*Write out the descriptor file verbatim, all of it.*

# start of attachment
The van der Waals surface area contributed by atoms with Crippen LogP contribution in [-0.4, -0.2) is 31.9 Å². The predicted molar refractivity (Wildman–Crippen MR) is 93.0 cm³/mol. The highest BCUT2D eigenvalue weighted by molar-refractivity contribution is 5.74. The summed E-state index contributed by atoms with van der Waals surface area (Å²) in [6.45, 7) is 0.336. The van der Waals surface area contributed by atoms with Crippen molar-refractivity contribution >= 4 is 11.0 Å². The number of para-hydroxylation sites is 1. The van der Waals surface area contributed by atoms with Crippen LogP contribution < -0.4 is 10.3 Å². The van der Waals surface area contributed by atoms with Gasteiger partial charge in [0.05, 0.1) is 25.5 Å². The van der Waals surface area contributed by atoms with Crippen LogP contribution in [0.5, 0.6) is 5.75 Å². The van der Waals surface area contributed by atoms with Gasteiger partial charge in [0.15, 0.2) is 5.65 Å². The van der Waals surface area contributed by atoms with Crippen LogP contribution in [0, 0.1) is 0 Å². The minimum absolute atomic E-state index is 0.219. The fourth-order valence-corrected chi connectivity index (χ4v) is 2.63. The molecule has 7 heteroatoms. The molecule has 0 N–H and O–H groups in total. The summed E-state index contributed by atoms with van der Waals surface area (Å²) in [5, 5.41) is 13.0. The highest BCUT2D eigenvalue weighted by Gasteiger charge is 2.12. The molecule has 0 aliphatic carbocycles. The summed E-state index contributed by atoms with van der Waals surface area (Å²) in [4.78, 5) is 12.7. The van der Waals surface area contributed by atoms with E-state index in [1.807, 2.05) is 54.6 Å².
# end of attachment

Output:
The van der Waals surface area contributed by atoms with Crippen LogP contribution in [-0.4, -0.2) is 31.9 Å². The predicted molar refractivity (Wildman–Crippen MR) is 93.0 cm³/mol. The highest BCUT2D eigenvalue weighted by molar-refractivity contribution is 5.74. The summed E-state index contributed by atoms with van der Waals surface area (Å²) in [6.45, 7) is 0.336. The van der Waals surface area contributed by atoms with Crippen molar-refractivity contribution >= 4 is 11.0 Å². The number of para-hydroxylation sites is 1. The van der Waals surface area contributed by atoms with Crippen LogP contribution < -0.4 is 10.3 Å². The van der Waals surface area contributed by atoms with Gasteiger partial charge in [0.05, 0.1) is 25.5 Å². The van der Waals surface area contributed by atoms with Crippen LogP contribution in [0.5, 0.6) is 5.75 Å². The van der Waals surface area contributed by atoms with Gasteiger partial charge in [0.15, 0.2) is 5.65 Å². The van der Waals surface area contributed by atoms with Crippen LogP contribution in [0, 0.1) is 0 Å². The minimum absolute atomic E-state index is 0.219. The fourth-order valence-corrected chi connectivity index (χ4v) is 2.63. The molecule has 7 heteroatoms. The molecule has 0 N–H and O–H groups in total. The summed E-state index contributed by atoms with van der Waals surface area (Å²) in [5, 5.41) is 13.0. The highest BCUT2D eigenvalue weighted by Gasteiger charge is 2.12. The molecule has 0 aliphatic carbocycles. The summed E-state index contributed by atoms with van der Waals surface area (Å²) in [4.78, 5) is 12.7. The van der Waals surface area contributed by atoms with E-state index in [1.807, 2.05) is 54.6 Å².